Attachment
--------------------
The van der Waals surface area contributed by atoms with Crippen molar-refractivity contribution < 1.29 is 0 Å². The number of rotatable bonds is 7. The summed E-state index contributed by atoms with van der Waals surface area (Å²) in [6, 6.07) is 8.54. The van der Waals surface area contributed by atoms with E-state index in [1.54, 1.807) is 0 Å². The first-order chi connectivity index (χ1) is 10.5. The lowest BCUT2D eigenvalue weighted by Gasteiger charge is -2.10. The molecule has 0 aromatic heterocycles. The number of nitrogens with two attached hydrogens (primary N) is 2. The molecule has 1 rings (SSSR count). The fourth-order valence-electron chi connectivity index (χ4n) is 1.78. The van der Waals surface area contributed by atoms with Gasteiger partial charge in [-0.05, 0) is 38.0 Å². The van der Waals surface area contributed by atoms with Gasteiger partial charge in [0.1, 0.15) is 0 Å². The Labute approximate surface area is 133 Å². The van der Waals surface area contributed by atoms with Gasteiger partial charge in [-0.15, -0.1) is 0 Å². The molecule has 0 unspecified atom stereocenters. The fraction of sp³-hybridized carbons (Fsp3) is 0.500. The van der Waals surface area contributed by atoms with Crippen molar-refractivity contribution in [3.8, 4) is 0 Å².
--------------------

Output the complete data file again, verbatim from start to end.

The van der Waals surface area contributed by atoms with Crippen molar-refractivity contribution < 1.29 is 0 Å². The number of rotatable bonds is 7. The summed E-state index contributed by atoms with van der Waals surface area (Å²) in [6, 6.07) is 8.54. The van der Waals surface area contributed by atoms with E-state index in [1.54, 1.807) is 0 Å². The first-order chi connectivity index (χ1) is 10.5. The lowest BCUT2D eigenvalue weighted by Gasteiger charge is -2.10. The molecule has 0 aromatic heterocycles. The number of nitrogens with two attached hydrogens (primary N) is 2. The molecule has 1 rings (SSSR count). The fourth-order valence-electron chi connectivity index (χ4n) is 1.78. The van der Waals surface area contributed by atoms with Gasteiger partial charge in [-0.05, 0) is 38.0 Å². The van der Waals surface area contributed by atoms with Gasteiger partial charge in [0.1, 0.15) is 0 Å². The Labute approximate surface area is 133 Å². The van der Waals surface area contributed by atoms with Gasteiger partial charge in [-0.15, -0.1) is 0 Å². The molecule has 0 unspecified atom stereocenters. The fraction of sp³-hybridized carbons (Fsp3) is 0.500. The van der Waals surface area contributed by atoms with Crippen molar-refractivity contribution in [3.8, 4) is 0 Å².